“Such good timing,” Lydia cooed as she pressed closer to him. “Had I come before Christmas, as we’d planned, you’d have been off with that Popham fellow, but now! I pray most earnestly that the weather stays like this for the next fortnight.”
“And I thought I was shot of those damned catamaran torpedoes,” Lewrie replied with a groan.
God made women just hellish-fine! he thought; Sleepin’ or just layin’ close like this, they’re better than a warmin’ pan!
The summer before, his frigate, HMS Reliant, had been tasked to experiment with a variety of infernal engines designed to drift in on the tides and blow up some of the thousands of French invasion craft. There had been a real attack with them against the port of Boulogne, but the results had been extremely disappointing. Lewrie had thought that would be an end to them, but no … Captain Sir Home Riggs Popham, the clever fellow who had invented the Navy’s new flag code, had staged an assault on Fort Rouge, a pile-built battery outside the port of Calais, and since Lewrie knew so much about torpedoes, he had been roped in, despite what he thought of them. Sure enough, of the two launched, one went far off course and blew up harmlessly, and the second did a disappearing act. The lone fire-ship sent in exploded too soon, too, and the whole thing had been a dead bust. After that, Admiralty had given up on torpedoes in general, and since the middle of December, Lewrie, and Reliant, had been anchored here in Portsmouth awaiting new orders, and the foul weather had penned them in, fresh orders or no.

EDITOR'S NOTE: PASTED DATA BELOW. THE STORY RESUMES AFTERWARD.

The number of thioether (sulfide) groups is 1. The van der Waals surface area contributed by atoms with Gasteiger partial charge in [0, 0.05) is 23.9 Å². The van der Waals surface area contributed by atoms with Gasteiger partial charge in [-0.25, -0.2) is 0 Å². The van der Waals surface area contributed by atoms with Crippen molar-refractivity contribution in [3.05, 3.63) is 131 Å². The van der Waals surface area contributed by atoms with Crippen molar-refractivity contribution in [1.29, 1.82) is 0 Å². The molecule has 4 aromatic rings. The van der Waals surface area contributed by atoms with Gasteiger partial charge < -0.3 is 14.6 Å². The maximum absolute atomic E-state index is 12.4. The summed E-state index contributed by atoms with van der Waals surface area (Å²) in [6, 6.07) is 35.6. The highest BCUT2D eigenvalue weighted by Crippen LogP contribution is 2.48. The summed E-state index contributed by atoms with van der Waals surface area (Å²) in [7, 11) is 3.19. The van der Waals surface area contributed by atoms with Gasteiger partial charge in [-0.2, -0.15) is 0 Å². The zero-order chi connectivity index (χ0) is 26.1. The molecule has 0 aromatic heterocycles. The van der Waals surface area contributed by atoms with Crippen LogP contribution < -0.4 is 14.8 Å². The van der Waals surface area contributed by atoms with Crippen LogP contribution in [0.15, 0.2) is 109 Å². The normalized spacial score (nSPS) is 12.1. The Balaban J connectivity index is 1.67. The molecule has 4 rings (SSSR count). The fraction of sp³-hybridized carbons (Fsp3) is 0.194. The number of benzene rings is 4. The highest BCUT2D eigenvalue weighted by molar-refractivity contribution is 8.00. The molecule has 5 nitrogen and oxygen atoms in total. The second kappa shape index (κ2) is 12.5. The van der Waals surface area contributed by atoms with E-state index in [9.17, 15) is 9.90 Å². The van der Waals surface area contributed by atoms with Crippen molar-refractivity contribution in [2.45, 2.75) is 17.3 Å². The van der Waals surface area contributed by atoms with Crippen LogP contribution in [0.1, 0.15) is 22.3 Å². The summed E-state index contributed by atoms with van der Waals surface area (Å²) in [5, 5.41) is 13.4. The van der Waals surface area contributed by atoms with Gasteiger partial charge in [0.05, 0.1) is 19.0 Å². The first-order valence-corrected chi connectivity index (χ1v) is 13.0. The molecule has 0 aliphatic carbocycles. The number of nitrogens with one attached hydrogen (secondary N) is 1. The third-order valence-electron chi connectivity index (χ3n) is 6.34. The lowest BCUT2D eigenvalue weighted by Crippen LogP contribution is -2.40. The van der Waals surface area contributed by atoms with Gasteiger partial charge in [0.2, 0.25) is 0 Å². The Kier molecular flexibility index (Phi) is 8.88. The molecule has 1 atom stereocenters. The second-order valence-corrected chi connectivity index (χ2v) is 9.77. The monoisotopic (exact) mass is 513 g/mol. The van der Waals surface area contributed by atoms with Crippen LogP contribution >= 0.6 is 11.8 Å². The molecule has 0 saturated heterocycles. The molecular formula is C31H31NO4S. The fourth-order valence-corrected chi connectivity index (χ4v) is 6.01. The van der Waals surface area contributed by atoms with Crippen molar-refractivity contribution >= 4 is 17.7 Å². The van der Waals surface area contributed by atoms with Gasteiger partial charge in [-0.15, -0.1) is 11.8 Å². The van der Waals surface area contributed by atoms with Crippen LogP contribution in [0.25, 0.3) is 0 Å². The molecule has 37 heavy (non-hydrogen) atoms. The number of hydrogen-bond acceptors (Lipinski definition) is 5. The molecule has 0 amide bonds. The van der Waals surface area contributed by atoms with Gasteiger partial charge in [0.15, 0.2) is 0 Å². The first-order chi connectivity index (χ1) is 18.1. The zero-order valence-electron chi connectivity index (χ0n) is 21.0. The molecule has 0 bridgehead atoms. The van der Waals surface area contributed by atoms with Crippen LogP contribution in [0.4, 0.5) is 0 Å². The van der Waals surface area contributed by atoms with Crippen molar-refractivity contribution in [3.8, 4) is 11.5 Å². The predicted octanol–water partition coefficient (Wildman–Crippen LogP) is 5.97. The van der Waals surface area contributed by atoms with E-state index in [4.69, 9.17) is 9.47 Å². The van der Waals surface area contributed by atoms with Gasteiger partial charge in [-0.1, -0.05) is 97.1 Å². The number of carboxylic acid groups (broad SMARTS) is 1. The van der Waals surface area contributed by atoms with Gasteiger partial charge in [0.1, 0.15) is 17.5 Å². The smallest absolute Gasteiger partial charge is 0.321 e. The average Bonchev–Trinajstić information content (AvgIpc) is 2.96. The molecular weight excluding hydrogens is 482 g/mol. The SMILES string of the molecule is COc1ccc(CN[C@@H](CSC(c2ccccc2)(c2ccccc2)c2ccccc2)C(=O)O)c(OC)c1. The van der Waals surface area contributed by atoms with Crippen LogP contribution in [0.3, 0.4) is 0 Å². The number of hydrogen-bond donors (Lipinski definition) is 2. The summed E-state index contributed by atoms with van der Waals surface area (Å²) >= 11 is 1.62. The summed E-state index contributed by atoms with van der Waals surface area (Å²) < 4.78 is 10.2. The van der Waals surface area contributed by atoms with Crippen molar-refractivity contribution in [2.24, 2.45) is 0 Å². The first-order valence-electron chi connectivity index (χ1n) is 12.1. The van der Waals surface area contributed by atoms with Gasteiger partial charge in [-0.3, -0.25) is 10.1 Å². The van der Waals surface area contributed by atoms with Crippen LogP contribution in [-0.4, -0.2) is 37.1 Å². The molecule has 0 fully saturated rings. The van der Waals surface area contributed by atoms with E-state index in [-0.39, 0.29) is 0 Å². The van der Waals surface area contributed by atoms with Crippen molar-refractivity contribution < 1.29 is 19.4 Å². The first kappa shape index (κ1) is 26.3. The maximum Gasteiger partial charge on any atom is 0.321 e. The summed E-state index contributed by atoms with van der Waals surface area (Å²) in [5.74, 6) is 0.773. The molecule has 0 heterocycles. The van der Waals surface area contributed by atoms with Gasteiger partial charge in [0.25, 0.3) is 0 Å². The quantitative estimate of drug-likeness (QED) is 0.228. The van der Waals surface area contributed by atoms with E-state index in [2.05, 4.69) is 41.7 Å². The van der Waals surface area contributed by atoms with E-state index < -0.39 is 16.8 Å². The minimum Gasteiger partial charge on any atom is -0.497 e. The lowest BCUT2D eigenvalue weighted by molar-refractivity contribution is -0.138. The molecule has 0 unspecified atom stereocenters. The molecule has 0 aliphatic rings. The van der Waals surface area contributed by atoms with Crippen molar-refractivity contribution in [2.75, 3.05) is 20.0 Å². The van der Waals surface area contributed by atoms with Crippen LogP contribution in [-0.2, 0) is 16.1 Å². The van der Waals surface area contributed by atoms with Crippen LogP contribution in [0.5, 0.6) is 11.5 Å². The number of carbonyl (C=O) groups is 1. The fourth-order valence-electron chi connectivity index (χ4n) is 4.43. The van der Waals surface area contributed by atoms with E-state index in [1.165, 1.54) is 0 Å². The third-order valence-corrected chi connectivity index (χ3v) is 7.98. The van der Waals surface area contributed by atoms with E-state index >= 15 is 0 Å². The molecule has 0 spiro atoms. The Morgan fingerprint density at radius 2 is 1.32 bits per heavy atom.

For which he was, this moment, damned thankful! This was simply a splendid way to welcome in the new year of 1805!
When wakened at 4 A.M. at Eight Bells in his great-cabins aboard ship, anchored far out in St. Helen’s Road, it had taken a long look and a hard try to leave his hanging bed-cot. All his blankets and his coverlet, a quilt or two, and the furs he’d bought to brave the cold of the Baltic before the Battle of Copenhagen, and he had still been cold! His cats, Toulon and Chalky, had found it too nippy for them, too, and had burrowed under, for a rare once, and would not be turfed out, either. And the long, gusty sail to fetch alongside the King’s Stairs in a whistled-up bum-boat had left him chilled to the bone, with his teeth chattering halfway through breakfast and a whole pot of scalding hot coffee!
“Comfortable?” he asked her.
“Blissfully,” Lydia murmured back.
“Delightfully so,” she assured him, then lifted her lips to his for a soft and gentle kiss. He stroked the length of her back and her flanks; her thigh thrown over his slid higher, but …
“Except for your feet, it seems,” Lewrie said, grimacing.